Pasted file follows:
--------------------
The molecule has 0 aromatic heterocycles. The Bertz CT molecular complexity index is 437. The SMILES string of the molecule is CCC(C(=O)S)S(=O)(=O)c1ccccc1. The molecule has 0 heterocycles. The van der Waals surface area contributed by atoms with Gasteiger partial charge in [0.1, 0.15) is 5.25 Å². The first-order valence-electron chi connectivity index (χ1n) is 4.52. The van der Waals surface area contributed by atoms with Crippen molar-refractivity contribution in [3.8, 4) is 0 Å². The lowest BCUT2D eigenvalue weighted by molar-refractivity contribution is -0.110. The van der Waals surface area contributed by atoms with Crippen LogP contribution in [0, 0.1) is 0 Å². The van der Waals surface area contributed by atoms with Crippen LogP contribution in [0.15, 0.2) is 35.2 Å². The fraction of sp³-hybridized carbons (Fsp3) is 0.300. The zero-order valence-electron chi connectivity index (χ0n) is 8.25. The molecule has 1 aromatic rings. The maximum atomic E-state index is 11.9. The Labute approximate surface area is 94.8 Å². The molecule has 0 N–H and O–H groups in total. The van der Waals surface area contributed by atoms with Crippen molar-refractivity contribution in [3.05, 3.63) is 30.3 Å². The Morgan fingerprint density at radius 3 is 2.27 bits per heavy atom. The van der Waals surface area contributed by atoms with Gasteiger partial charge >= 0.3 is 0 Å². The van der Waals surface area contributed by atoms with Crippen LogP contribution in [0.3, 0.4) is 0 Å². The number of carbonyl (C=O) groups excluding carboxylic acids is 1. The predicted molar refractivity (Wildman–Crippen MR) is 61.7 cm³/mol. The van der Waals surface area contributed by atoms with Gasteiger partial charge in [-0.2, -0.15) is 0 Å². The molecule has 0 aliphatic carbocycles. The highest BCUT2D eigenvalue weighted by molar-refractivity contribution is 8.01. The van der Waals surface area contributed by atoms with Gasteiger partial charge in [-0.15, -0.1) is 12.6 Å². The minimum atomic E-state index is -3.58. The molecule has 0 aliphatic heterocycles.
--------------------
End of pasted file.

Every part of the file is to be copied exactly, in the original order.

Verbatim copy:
The molecule has 0 aromatic heterocycles. The Bertz CT molecular complexity index is 437. The SMILES string of the molecule is CCC(C(=O)S)S(=O)(=O)c1ccccc1. The molecule has 0 heterocycles. The van der Waals surface area contributed by atoms with Gasteiger partial charge in [0.1, 0.15) is 5.25 Å². The first-order valence-electron chi connectivity index (χ1n) is 4.52. The van der Waals surface area contributed by atoms with Crippen molar-refractivity contribution in [3.8, 4) is 0 Å². The lowest BCUT2D eigenvalue weighted by molar-refractivity contribution is -0.110. The van der Waals surface area contributed by atoms with Crippen LogP contribution in [0, 0.1) is 0 Å². The van der Waals surface area contributed by atoms with Crippen LogP contribution in [0.15, 0.2) is 35.2 Å². The fraction of sp³-hybridized carbons (Fsp3) is 0.300. The zero-order valence-electron chi connectivity index (χ0n) is 8.25. The molecule has 1 aromatic rings. The maximum atomic E-state index is 11.9. The Labute approximate surface area is 94.8 Å². The molecule has 0 N–H and O–H groups in total. The van der Waals surface area contributed by atoms with Crippen molar-refractivity contribution in [3.05, 3.63) is 30.3 Å². The Morgan fingerprint density at radius 3 is 2.27 bits per heavy atom. The van der Waals surface area contributed by atoms with Gasteiger partial charge >= 0.3 is 0 Å². The van der Waals surface area contributed by atoms with Crippen LogP contribution in [0.3, 0.4) is 0 Å². The number of carbonyl (C=O) groups excluding carboxylic acids is 1. The predicted molar refractivity (Wildman–Crippen MR) is 61.7 cm³/mol. The van der Waals surface area contributed by atoms with Gasteiger partial charge in [-0.2, -0.15) is 0 Å². The molecule has 0 aliphatic carbocycles. The highest BCUT2D eigenvalue weighted by molar-refractivity contribution is 8.01. The van der Waals surface area contributed by atoms with Gasteiger partial charge in [-0.15, -0.1) is 12.6 Å². The minimum atomic E-state index is -3.58. The molecule has 0 aliphatic heterocycles.